The mortgage is one of the biggest financial commitments that most of us will have. Therefore, it is important to always keep on top of the deal that you have and make sure it is the best one for your circumstances. This is where rate switching can be useful – changing to a new product with the same provider.
Rate switching versus re-mortgaging
There are two options when it comes to assessing and changing your mortgage. You can look at the whole market, find the best mortgage and apply for this then deal with the process of changing from one provider to another – this is known as re-mortgaging.
However, if you switch or move from one product to another with the same provider, this is known as rate switching. It can be simpler and involve less extra costs than re-mortgaging because you remain with the same mortgage company.
When is it right to switch?
The most common time to switch your mortgage rate is when your current mortgage product comes to an end. This is usually around a fixed rate for a certain number of months and when this is finished you will go to a Standard Variable Rate mortgage – which means your interest rate and your repayment amount can vary each month. Standard rates are often more expensive than fixed ones, so it can be good to make the change.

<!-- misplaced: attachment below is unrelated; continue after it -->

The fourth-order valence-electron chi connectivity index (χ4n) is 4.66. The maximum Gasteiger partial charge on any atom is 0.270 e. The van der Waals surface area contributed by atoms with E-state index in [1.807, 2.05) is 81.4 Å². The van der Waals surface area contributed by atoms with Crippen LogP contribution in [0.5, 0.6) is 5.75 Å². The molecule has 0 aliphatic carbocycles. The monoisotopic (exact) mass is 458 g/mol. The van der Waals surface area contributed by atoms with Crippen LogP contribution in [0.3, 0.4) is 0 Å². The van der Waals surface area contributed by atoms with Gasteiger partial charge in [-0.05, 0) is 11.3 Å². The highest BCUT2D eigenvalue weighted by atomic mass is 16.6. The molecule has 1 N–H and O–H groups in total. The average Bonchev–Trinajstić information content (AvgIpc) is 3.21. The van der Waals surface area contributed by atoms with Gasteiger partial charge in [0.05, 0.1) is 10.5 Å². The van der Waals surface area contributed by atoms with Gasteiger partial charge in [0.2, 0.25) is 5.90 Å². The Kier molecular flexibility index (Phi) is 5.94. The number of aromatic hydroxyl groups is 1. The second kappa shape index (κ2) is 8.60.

Another good time to consider rate switching is if there has been a change in household circumstances that could mean you need a different deal. This could be anything from being made redundant meaning monthly income has gone down to inheriting some money meaning you can pay a lump sum off the balance.
You can sometimes switch from one mortgage product to another without any Early Repayment Charges – which you would pay if you re-mortgage with someone else. But it is always worth checking this before committing to anything.
What costs might be involved?
Apart from the interest rate and repayment amount, the other important thing to understand when considering rate switching is any costs that might be involved in the process.
Early Repayment Charges are one already mentioned – these are sometimes added to your balance if you leave a mortgage product before it is completed. So, if you had a five year fixed mortgage and you switch after four years, the company may charge for this. But if you rate switch with them, they might waive this fee.
If you think the value of your home has changed since you last took your mortgage, then it might be an idea to have the home valued again. This does involve fees for the process but if it means you can get a bigger mortgage and free some capital for other purposes, it might be worth considering.
Finally, there may be some product fees, arrangement or booking fees involved in the process. When you use a mortgage broker, these will all be explained before you commit so you understand them.
Rate switching can be easier and cost less than re-mortgaging while allowing you to adapt to changing situations or get a better deal. By working with a mortgage broker, you can get the help you need to ensure the process runs smoothly.